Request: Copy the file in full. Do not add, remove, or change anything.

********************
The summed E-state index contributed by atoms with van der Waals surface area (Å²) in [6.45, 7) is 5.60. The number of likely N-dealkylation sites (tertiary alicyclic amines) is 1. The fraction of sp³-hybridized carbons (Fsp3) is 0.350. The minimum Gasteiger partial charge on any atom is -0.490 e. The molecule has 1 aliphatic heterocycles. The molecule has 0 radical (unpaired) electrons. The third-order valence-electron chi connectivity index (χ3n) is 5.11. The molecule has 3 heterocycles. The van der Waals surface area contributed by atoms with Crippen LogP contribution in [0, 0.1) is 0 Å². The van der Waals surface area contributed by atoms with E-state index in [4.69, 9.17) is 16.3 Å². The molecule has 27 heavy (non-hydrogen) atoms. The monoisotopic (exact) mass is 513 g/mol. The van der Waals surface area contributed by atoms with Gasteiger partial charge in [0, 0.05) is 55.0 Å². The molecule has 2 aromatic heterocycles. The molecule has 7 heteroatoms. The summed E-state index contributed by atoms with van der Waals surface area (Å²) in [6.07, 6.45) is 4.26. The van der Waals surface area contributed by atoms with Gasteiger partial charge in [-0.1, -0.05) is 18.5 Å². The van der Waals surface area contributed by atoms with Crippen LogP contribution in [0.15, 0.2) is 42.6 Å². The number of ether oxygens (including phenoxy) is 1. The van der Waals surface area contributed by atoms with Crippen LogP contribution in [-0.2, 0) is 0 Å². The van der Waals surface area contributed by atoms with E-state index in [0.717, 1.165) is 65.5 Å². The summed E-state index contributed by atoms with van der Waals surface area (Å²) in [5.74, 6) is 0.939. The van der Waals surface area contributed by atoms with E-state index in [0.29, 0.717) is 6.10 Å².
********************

The summed E-state index contributed by atoms with van der Waals surface area (Å²) in [6.45, 7) is 5.60. The number of likely N-dealkylation sites (tertiary alicyclic amines) is 1. The fraction of sp³-hybridized carbons (Fsp3) is 0.350. The minimum Gasteiger partial charge on any atom is -0.490 e. The molecule has 1 aliphatic heterocycles. The molecule has 0 radical (unpaired) electrons. The third-order valence-electron chi connectivity index (χ3n) is 5.11. The molecule has 3 heterocycles. The van der Waals surface area contributed by atoms with Crippen LogP contribution in [0, 0.1) is 0 Å². The van der Waals surface area contributed by atoms with E-state index in [4.69, 9.17) is 16.3 Å². The molecule has 27 heavy (non-hydrogen) atoms. The monoisotopic (exact) mass is 513 g/mol. The van der Waals surface area contributed by atoms with Gasteiger partial charge in [0, 0.05) is 55.0 Å². The molecule has 2 aromatic heterocycles. The molecule has 7 heteroatoms. The summed E-state index contributed by atoms with van der Waals surface area (Å²) in [6.07, 6.45) is 4.26. The van der Waals surface area contributed by atoms with Gasteiger partial charge in [-0.1, -0.05) is 18.5 Å². The van der Waals surface area contributed by atoms with Crippen LogP contribution in [0.15, 0.2) is 42.6 Å². The number of ether oxygens (including phenoxy) is 1. The van der Waals surface area contributed by atoms with Crippen LogP contribution in [-0.2, 0) is 0 Å². The van der Waals surface area contributed by atoms with E-state index in [0.717, 1.165) is 65.5 Å². The summed E-state index contributed by atoms with van der Waals surface area (Å²) in [5.74, 6) is 0.939. The van der Waals surface area contributed by atoms with E-state index in [0.29, 0.717) is 6.10 Å².